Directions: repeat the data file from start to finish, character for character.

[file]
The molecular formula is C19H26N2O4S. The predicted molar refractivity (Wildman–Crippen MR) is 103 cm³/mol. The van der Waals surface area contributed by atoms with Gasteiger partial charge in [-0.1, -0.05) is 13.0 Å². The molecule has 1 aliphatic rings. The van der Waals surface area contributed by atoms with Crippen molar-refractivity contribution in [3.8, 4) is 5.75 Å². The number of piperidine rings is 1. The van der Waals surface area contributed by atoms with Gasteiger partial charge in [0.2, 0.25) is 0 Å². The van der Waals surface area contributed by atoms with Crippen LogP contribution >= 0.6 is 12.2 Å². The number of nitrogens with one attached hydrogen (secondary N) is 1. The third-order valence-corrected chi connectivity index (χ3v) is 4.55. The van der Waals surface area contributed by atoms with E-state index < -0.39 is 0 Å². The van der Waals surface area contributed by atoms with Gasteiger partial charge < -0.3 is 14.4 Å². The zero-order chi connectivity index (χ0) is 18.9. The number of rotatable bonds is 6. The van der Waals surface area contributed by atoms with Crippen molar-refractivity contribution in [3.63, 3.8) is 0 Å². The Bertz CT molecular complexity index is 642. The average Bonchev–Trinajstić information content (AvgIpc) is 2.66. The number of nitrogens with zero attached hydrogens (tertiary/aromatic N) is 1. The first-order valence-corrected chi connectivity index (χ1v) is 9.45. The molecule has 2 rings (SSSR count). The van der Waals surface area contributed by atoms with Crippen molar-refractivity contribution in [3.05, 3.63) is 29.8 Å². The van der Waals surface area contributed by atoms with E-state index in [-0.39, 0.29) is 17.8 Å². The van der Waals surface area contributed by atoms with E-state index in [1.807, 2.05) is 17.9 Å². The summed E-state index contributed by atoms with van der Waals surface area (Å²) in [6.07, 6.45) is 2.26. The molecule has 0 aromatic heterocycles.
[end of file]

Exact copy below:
The molecular formula is C19H26N2O4S. The predicted molar refractivity (Wildman–Crippen MR) is 103 cm³/mol. The van der Waals surface area contributed by atoms with Gasteiger partial charge in [-0.1, -0.05) is 13.0 Å². The molecule has 1 aliphatic rings. The van der Waals surface area contributed by atoms with Crippen molar-refractivity contribution in [3.8, 4) is 5.75 Å². The number of piperidine rings is 1. The van der Waals surface area contributed by atoms with Gasteiger partial charge in [0.2, 0.25) is 0 Å². The van der Waals surface area contributed by atoms with Crippen LogP contribution >= 0.6 is 12.2 Å². The number of nitrogens with one attached hydrogen (secondary N) is 1. The third-order valence-corrected chi connectivity index (χ3v) is 4.55. The van der Waals surface area contributed by atoms with E-state index < -0.39 is 0 Å². The van der Waals surface area contributed by atoms with Gasteiger partial charge < -0.3 is 14.4 Å². The zero-order chi connectivity index (χ0) is 18.9. The number of rotatable bonds is 6. The van der Waals surface area contributed by atoms with Crippen molar-refractivity contribution in [3.63, 3.8) is 0 Å². The Bertz CT molecular complexity index is 642. The average Bonchev–Trinajstić information content (AvgIpc) is 2.66. The number of nitrogens with zero attached hydrogens (tertiary/aromatic N) is 1. The first-order valence-corrected chi connectivity index (χ1v) is 9.45. The molecule has 2 rings (SSSR count). The van der Waals surface area contributed by atoms with Crippen molar-refractivity contribution in [3.05, 3.63) is 29.8 Å². The van der Waals surface area contributed by atoms with E-state index in [-0.39, 0.29) is 17.8 Å². The van der Waals surface area contributed by atoms with E-state index in [1.807, 2.05) is 17.9 Å². The summed E-state index contributed by atoms with van der Waals surface area (Å²) in [6.07, 6.45) is 2.26. The molecule has 0 aromatic heterocycles.